Btw, another misguided Western idiotic view is that the flute being played in the harem is a romantic or sexual symbol.  Total nonsense!  Back in those days they didn't have televisions, no internet, not even radios or record players nor CDs etc.  So they passed time listening to live music played by whoever was skilled enough in the art.

Title: Re: Myths and Misconceptions About the Harem
Post by: N. Truth Seeker on September 21, 2014, 12:15:15 pm
Extremely interesting post.  Particularly that part was very well explained. The pronunciation and spelling "harem" is itself an error by the West.  In Arabic there is no such word as "harem."  The word indeed has its root in the Arabic term "hrm" or "هرم" .   The word "harem" entered the English language as a distortion of "hrm."  It simply refers to a private space set aside for use either by men or women or both and thus hrm has no gender specification.  So correct, the term "Hrm"  (Hrm Sharif) is also applied to the Kaaba in Mecca denoting it as a special sacred place designated only for the worship of One Allah. 

In the medieval era several extended families residing together was very common.  Private homes even of middle-class families used to be quite huge and the ethical values were different.  Therefore, obviously, separate spaces had to be provided to the male and female members of various extended families living under one roof.  In a single household, there could be over a dozen young female cousins and more than 20 male cousins. They would meet in family get-togethers every day, like meal times and other daily or weekly occasions.  But during informal leisure hours, they had separate spaces for privacy and were usually attended upon by different set to servants of the household.  The purpose of hrm for both men and women was primarily to provide privacy to both genders separately.

Title: Re: Myths and Misconceptions About the Harem
Post by: Heba E. Husseyn on September 21, 2014, 12:21:32 pm
So true brother TS .. very accurately perceived.  The actual word is 'hrm.'  Another problem with Westerners is that they love to distort foreign words and then make that distortion a part of their language.  So the mispronunciation and misspelling, "harem," has become a place for sexual pleasure according to their idiocy.  Bums!

Furthermore, brothels that exist all over the world today (more in non Muslim lands where they are operating legally) are the same as the distortion of a harem in the twisted Western minds. Many of these "harem"-brothels treat their prostitutes like slaves with no respect.  Many of the females in these brothels are kidnapped and brought through human traffickers.  How come the West misses out this issue in their 'fantasy' for harems?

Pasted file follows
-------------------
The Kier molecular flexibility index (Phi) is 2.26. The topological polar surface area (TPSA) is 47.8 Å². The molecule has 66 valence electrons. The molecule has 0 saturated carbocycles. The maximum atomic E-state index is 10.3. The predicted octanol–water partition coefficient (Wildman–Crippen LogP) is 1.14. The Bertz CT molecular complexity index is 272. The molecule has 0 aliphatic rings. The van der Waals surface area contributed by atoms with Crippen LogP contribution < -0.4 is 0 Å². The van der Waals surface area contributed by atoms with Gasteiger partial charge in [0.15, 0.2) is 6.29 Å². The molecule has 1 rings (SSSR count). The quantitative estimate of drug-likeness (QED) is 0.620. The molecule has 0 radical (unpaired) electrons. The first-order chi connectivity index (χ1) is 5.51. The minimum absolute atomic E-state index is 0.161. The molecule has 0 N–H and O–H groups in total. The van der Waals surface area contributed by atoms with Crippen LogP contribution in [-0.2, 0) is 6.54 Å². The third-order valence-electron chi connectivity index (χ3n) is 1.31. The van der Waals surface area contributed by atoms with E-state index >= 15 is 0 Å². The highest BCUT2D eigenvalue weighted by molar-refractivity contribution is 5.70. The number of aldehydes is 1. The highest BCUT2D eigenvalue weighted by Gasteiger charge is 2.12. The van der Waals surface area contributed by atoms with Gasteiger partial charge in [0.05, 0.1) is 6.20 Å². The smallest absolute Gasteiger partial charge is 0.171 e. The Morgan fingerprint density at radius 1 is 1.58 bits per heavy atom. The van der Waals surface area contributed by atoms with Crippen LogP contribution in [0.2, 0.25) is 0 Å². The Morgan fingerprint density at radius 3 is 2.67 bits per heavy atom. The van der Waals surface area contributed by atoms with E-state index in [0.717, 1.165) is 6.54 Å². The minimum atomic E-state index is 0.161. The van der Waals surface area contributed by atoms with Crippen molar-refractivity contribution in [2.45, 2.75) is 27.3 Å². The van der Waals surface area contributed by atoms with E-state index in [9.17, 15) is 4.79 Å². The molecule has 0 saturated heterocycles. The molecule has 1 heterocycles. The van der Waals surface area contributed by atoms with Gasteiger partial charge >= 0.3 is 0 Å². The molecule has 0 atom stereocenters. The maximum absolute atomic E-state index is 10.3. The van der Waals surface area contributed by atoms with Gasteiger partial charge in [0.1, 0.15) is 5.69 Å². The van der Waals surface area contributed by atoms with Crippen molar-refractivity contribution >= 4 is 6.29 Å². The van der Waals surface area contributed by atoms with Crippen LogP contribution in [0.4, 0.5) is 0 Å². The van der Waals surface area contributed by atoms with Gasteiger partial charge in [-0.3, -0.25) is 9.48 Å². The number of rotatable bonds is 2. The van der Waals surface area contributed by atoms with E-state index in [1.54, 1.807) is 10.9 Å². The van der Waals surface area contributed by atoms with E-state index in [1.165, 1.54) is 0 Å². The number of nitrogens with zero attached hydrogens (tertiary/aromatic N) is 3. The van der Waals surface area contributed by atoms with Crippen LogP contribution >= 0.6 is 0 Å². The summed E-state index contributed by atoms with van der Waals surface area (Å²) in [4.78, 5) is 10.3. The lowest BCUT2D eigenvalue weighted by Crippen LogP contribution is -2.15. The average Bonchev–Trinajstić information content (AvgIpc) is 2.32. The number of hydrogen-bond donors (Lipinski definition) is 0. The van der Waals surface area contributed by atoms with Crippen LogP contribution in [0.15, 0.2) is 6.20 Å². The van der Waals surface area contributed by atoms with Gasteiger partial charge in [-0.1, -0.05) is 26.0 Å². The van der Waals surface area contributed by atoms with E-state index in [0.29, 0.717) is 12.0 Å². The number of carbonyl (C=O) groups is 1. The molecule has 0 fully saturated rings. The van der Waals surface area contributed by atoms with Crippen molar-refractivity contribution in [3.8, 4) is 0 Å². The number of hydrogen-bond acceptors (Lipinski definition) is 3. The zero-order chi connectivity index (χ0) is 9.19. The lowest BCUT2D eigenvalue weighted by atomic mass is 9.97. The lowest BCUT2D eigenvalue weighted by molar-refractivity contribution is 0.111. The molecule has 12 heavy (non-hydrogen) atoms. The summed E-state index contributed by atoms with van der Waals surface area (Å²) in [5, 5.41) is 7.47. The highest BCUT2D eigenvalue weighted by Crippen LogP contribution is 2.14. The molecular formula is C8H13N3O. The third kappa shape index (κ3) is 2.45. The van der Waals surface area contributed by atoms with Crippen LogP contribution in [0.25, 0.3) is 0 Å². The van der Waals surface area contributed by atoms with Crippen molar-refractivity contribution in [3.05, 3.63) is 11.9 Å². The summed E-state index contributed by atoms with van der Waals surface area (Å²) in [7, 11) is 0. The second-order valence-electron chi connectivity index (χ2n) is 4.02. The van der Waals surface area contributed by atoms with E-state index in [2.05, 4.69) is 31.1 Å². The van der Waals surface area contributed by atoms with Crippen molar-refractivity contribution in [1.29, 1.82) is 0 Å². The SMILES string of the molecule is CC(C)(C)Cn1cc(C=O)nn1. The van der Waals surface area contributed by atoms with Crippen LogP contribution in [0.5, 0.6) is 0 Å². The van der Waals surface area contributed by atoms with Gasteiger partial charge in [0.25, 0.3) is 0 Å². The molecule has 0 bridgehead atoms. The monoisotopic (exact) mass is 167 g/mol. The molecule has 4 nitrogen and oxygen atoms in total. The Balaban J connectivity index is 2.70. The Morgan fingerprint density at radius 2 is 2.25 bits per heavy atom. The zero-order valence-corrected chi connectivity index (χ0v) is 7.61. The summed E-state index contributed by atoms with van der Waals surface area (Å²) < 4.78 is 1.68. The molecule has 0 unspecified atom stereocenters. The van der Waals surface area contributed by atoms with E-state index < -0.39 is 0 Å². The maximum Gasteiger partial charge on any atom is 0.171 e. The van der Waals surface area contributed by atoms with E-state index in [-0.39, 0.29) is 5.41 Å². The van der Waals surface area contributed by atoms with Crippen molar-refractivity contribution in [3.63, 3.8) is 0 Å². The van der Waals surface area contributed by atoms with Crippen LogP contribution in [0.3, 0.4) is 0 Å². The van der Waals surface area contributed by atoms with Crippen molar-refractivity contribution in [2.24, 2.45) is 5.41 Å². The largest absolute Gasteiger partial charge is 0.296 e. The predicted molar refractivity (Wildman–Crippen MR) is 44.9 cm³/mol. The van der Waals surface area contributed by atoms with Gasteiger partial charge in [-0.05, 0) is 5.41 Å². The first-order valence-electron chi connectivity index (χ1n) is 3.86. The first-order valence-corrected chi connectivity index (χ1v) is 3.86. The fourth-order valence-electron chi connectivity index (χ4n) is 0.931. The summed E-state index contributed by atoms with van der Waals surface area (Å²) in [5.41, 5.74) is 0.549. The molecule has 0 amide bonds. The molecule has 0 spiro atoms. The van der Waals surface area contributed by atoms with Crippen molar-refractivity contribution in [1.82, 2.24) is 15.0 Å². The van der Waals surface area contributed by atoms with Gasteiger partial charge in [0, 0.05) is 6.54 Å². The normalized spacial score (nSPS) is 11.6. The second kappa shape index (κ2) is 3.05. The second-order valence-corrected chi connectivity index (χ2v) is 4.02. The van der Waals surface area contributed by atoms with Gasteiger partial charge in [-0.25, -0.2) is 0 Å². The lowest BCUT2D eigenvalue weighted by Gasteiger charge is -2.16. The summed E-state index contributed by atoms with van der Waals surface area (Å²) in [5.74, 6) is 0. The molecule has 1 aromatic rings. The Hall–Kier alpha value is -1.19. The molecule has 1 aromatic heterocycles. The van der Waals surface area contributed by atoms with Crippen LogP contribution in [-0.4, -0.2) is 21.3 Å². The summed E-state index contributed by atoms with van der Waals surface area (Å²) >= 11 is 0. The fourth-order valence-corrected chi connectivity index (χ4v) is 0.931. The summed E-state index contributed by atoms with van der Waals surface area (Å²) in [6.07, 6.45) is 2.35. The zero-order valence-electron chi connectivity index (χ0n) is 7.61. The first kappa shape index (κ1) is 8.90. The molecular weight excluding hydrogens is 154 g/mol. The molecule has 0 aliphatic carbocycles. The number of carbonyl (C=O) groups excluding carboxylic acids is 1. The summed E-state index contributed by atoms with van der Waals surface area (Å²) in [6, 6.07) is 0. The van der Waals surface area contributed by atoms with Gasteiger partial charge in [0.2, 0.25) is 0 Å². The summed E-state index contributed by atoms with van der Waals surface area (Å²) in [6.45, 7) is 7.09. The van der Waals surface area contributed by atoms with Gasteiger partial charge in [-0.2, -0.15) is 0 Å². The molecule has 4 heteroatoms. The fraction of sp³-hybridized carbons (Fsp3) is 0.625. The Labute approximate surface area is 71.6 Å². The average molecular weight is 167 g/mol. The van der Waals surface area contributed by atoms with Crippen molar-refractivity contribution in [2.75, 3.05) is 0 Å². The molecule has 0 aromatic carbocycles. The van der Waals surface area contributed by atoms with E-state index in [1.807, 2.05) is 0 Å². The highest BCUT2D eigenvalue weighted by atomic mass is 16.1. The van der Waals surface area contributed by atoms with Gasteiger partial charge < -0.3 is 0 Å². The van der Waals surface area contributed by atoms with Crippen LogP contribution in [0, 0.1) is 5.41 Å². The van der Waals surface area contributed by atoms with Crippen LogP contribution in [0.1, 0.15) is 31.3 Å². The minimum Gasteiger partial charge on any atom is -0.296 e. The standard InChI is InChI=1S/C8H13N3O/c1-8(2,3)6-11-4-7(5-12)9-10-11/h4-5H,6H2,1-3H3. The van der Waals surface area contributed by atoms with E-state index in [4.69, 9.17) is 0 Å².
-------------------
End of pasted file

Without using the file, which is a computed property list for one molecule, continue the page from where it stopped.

Title: Re: Myths and Misconceptions About the Harem
Post by: N. Truth Seeker on September 21, 2014, 12:29:16 pm
Exactly .. lol.  And what about that lewd Italian male tramp, Silvio Burlesconi?  He began recruiting a den of call girls, throwing parties inviting these prostitutes to serve & sleep with the men to come as guests.  His lowly character also led to his wife divorcing him.  But Europe won't call it Berlusconi's harem. 

Here is the link about that degraded womanizer Burlesconi and his cheap filthy women.

Title: Re: Myths and Misconceptions About the Harem
Post by: Heba E. Husseyn on September 21, 2014, 12:31:43 pm

Here is the link about that degraded womanizer Burlesconi and his cheap filthy women.

What a sick bugger !!   This is a true harem which the West has in mind. 

Title: Re: Myths and Misconceptions About the Harem
Post by: Zeynab on October 01, 2014, 01:23:55 pm
Pleasure reading all of your views.  Burlesconi is the real "harem" man.   

Title: Re: Myths and Misconceptions About the ""Harem"" | Western fantasy of orientalism
Post by: Ruhi_Rose on September 19, 2016, 01:56:33 am
Super good stuff.  Don't know how I missed this for so long.  I was directed to it after enjoying the MV's Pinterest board Paintings Medieval Islamic Era. (  I'm so sick of some of those artists, mainly the French, humiliating Muslim women with utterly false portrayals of naked belly-dancer-sort of frivolous whory women.  Several of their works show women in the so-called harems totally nude even in front of the menservants coming to serve tea or coffee.  How viciously ridiculously, distorted and fictitious!!  No different from the Hadith mentality.